Christian Marclay: Onomatopoea at White Cube Bermondsey



Christian Marclay

I found myself at the White Cube gallery a few weekends ago. I'm guilty of not seeing enough contemporary art as it's not my favourite kind of art even though I make art myself. Why? Maybe because I imagine I'll have to trawl through a lot of pretty bad stuff before getting to the good stuff. I have a notion that there's probably much contemporary art in circulation that will not stand the test of time. For me, historical pieces are a better bet if you want quality. I tend to have similar attitudes to reading.

We went primarily to see a performance by Mica Levi, who wrote the soundtrack for Jonathan Glazer's film 'Under the Skin' and has won awards for her music. It's a quirky film we watched at the end of last year and now I'm reading the book too, not my sort of thing normally, as I've already said, but it is strangely compelling.



We arrived at the gallery in full knowledge it would be busy but sadly for me it was far too crowded. I never expect to see much at standing musical events, as I'm quite petite (sounds good). Usually though, I can get a peep through the crowd, but in this instance nothing whatsoever was to be seen. Yes, I know it's all about the sound but it would have been good to see the instruments if nothing else. Maybe I'm just not getting it but I think the performers could easily have been raised above ground level on a really quite basic stage. Or am I being just too sensible?

Luckily the music was very good though and didn't go on too long, which can be a problem when you're not comfortable. We've been at seated events before where the chairs were so punishing that we've left in the half time break; ridiculous I know but true. Here's an example of her work...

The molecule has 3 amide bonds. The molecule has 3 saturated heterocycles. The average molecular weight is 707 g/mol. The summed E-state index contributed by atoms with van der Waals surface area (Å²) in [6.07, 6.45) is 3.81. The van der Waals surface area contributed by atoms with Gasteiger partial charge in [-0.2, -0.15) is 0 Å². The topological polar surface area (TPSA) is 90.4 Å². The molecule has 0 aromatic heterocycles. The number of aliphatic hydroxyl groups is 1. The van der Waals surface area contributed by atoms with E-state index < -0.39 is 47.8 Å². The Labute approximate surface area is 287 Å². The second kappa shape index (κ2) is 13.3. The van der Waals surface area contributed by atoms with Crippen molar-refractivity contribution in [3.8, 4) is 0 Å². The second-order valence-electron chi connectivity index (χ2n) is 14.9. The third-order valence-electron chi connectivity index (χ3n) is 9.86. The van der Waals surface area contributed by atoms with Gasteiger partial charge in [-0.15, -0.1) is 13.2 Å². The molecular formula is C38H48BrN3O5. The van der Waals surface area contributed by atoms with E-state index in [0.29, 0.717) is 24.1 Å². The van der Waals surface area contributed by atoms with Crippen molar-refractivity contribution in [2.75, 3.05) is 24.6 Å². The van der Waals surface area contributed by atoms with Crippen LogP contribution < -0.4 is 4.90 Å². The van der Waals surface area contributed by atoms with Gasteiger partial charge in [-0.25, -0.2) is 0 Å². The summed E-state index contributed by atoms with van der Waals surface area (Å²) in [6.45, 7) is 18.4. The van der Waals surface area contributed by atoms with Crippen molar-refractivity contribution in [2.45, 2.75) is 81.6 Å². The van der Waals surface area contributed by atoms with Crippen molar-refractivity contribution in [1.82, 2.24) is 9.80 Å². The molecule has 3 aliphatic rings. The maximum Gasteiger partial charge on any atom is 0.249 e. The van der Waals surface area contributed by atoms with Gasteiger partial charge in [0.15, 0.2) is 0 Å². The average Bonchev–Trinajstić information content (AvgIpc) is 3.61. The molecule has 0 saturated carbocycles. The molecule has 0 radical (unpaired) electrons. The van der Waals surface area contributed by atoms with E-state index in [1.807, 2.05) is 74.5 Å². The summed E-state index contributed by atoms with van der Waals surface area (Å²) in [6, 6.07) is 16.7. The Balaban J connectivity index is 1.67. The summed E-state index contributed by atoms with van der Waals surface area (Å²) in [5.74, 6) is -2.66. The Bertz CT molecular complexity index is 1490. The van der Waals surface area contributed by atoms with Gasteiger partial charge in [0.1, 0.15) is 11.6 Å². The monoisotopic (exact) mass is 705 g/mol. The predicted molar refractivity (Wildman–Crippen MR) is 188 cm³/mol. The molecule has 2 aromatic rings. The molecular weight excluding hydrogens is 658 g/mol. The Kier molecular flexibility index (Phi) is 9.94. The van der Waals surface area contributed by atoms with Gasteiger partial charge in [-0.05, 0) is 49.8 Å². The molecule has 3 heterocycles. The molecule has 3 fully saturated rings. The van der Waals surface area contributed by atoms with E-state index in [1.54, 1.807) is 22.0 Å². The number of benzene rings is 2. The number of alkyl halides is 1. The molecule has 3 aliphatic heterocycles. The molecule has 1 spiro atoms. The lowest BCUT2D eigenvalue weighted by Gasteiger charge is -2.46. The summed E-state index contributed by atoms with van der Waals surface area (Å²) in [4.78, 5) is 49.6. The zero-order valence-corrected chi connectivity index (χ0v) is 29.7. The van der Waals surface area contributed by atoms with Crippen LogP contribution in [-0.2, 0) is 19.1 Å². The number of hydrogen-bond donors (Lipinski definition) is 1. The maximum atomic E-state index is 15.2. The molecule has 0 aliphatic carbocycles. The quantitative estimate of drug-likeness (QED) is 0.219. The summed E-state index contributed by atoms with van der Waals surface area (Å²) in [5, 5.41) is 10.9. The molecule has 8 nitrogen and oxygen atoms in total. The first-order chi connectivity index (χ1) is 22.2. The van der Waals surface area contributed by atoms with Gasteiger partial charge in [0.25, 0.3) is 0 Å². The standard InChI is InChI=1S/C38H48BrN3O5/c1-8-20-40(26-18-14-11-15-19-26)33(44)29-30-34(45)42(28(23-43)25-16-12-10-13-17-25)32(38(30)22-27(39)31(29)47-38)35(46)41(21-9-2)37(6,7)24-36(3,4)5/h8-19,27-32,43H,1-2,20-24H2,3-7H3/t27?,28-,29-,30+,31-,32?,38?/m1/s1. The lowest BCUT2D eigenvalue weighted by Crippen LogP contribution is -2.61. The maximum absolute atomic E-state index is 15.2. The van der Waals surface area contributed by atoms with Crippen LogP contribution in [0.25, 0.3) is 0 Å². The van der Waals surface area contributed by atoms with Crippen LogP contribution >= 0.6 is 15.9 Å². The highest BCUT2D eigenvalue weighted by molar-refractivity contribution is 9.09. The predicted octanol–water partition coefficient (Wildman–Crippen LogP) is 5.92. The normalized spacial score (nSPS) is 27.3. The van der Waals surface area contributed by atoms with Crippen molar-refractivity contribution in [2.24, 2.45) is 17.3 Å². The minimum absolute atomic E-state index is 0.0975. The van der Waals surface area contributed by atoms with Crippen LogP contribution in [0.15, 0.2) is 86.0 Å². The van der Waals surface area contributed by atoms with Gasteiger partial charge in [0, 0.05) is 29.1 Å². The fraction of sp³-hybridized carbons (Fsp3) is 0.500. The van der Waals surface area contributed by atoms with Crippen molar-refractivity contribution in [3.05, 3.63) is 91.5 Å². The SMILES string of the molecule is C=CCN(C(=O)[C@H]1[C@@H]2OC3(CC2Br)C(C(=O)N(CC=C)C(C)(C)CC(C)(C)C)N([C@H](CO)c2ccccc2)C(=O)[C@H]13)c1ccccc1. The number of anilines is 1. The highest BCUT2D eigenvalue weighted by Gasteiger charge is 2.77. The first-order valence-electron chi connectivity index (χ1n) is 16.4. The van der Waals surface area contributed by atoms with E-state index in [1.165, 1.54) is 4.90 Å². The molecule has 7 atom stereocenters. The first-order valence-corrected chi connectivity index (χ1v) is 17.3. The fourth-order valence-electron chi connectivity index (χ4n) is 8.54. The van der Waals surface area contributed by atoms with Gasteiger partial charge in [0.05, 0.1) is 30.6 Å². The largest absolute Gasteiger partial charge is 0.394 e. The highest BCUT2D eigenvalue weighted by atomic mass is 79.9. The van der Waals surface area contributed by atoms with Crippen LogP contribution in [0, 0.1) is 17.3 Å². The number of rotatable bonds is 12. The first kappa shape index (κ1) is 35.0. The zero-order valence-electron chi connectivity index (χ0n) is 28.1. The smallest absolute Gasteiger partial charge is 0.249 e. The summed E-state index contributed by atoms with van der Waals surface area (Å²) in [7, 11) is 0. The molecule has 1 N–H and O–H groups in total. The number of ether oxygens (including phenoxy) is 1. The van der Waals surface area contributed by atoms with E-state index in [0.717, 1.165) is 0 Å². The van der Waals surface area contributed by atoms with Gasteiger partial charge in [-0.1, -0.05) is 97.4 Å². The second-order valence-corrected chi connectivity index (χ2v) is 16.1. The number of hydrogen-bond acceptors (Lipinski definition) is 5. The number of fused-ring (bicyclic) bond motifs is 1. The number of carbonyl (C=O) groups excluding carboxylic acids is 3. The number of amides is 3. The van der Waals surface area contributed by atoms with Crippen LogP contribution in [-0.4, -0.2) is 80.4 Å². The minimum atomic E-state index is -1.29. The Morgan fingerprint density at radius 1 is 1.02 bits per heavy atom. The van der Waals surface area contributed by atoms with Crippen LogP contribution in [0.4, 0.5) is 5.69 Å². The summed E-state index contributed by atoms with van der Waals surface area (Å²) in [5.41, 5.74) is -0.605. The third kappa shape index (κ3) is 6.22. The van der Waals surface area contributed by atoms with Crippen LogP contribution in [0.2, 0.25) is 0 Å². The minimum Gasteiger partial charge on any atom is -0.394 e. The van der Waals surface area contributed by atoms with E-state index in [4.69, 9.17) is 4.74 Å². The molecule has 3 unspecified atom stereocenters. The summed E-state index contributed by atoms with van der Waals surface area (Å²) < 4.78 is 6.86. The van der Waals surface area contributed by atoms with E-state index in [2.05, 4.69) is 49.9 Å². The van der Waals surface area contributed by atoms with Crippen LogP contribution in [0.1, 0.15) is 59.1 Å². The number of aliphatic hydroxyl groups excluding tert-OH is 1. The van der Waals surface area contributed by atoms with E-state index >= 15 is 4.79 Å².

There are weekend performances taking place which are new pieces and will be recorded and pressed on to vinyl by a huge manufacturing press machine in situ, which is part of the exhibition.

My partner really likes Marclay's work and saw his acclaimed show, Crossfire, at the old White Cube in 2007.



After the music we looked at a selection of Marclay's canvases. Connected by their general theme of sound, different colour themed canvases reveal gestural and expressionistic backgrounds, overlaid with onomatopoeic words which you may associate with comic books but in this case describing what's happening with the paint, words like splat, blob or whoomph...


  

These are big, fun and a little irreverent but quite refreshing. I got the feeling that these weren't really his forte and I think I was proved right when we went into the next room. Getting there via a walkway of video projections describing the detritus left behind in the streets after a good night out. The sound and sight of empty bottles rolling along the ground is how I remember it. As you walk through you're treated to your own shadow too.

To finish we found ourselves in a large dark space in a room called Surround Sounds. Now this is a bit of a trip and probably not a good idea for people suffering from epilepsy. It's very noisy and completely silent in there at the same time. What do I mean? Well, it's a four wall video installation of dancing onomatopoeic, animated words and descriptive sound effects taken from characters in Superhero stories. However, the room is completely silent. Words are choreographed to seemingly dance to their own description. It's a very colourful and rhythmic experience too and once you settle in it is very hard to get up and go out because it is, surprisingly, very pleasant in there, once you give yourself over to it.






This exhibition is free and on until April 12th with different musical performances each weekend...Enjoy!




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